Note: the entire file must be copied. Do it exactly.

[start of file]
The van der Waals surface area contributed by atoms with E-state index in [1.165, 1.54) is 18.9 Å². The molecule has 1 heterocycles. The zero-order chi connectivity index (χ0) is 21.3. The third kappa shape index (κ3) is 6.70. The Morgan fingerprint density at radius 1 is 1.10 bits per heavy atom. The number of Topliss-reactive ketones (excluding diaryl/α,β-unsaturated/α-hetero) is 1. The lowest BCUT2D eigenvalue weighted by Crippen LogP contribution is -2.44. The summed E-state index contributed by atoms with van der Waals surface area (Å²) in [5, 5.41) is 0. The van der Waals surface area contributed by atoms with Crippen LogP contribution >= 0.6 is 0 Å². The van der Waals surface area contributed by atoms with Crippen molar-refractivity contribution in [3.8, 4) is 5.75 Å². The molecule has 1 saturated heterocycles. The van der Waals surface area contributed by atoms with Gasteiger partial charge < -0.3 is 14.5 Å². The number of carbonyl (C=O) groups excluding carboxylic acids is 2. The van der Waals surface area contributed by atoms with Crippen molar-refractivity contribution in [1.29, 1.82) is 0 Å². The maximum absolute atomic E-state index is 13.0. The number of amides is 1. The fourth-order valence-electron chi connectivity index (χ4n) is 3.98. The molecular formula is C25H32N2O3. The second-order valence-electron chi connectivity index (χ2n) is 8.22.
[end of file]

The van der Waals surface area contributed by atoms with E-state index in [1.165, 1.54) is 18.9 Å². The molecule has 1 heterocycles. The zero-order chi connectivity index (χ0) is 21.3. The third kappa shape index (κ3) is 6.70. The Morgan fingerprint density at radius 1 is 1.10 bits per heavy atom. The number of Topliss-reactive ketones (excluding diaryl/α,β-unsaturated/α-hetero) is 1. The lowest BCUT2D eigenvalue weighted by Crippen LogP contribution is -2.44. The summed E-state index contributed by atoms with van der Waals surface area (Å²) in [5, 5.41) is 0. The van der Waals surface area contributed by atoms with Crippen LogP contribution >= 0.6 is 0 Å². The van der Waals surface area contributed by atoms with Crippen molar-refractivity contribution in [3.8, 4) is 5.75 Å². The molecule has 1 saturated heterocycles. The van der Waals surface area contributed by atoms with Gasteiger partial charge < -0.3 is 14.5 Å². The number of carbonyl (C=O) groups excluding carboxylic acids is 2. The van der Waals surface area contributed by atoms with Crippen molar-refractivity contribution in [1.29, 1.82) is 0 Å². The maximum absolute atomic E-state index is 13.0. The number of amides is 1. The fourth-order valence-electron chi connectivity index (χ4n) is 3.98. The molecular formula is C25H32N2O3. The second-order valence-electron chi connectivity index (χ2n) is 8.22.